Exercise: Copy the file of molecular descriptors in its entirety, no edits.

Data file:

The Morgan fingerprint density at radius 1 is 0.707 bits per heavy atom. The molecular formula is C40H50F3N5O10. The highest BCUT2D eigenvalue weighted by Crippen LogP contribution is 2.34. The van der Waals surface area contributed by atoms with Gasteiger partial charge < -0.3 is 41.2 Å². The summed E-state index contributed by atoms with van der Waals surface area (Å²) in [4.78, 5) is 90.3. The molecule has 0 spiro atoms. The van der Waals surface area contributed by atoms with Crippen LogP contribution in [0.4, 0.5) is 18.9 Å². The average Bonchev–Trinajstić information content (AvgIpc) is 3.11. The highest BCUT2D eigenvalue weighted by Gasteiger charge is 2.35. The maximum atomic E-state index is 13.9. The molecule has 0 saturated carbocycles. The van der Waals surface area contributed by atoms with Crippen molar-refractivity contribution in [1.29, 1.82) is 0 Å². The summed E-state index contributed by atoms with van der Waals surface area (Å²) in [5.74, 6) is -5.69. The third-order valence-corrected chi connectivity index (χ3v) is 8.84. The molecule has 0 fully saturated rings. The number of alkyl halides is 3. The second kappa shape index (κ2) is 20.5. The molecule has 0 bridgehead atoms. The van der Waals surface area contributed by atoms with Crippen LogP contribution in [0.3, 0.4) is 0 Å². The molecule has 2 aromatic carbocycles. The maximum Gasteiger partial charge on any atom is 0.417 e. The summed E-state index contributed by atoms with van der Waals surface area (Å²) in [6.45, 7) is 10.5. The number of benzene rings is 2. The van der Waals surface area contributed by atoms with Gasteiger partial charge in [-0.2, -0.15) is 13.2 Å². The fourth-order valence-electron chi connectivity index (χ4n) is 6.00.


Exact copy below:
The Morgan fingerprint density at radius 1 is 0.707 bits per heavy atom. The molecular formula is C40H50F3N5O10. The highest BCUT2D eigenvalue weighted by Crippen LogP contribution is 2.34. The van der Waals surface area contributed by atoms with Gasteiger partial charge < -0.3 is 41.2 Å². The summed E-state index contributed by atoms with van der Waals surface area (Å²) in [4.78, 5) is 90.3. The molecule has 0 spiro atoms. The van der Waals surface area contributed by atoms with Crippen LogP contribution in [0.4, 0.5) is 18.9 Å². The average Bonchev–Trinajstić information content (AvgIpc) is 3.11. The highest BCUT2D eigenvalue weighted by Gasteiger charge is 2.35. The maximum atomic E-state index is 13.9. The molecule has 0 saturated carbocycles. The van der Waals surface area contributed by atoms with Crippen molar-refractivity contribution in [1.29, 1.82) is 0 Å². The summed E-state index contributed by atoms with van der Waals surface area (Å²) in [5.74, 6) is -5.69. The third-order valence-corrected chi connectivity index (χ3v) is 8.84. The molecule has 0 fully saturated rings. The number of alkyl halides is 3. The second kappa shape index (κ2) is 20.5. The molecule has 0 bridgehead atoms. The van der Waals surface area contributed by atoms with Crippen LogP contribution in [0.3, 0.4) is 0 Å². The molecule has 2 aromatic carbocycles. The maximum Gasteiger partial charge on any atom is 0.417 e. The summed E-state index contributed by atoms with van der Waals surface area (Å²) in [6.45, 7) is 10.5. The number of benzene rings is 2. The van der Waals surface area contributed by atoms with Gasteiger partial charge in [-0.2, -0.15) is 13.2 Å². The fourth-order valence-electron chi connectivity index (χ4n) is 6.00.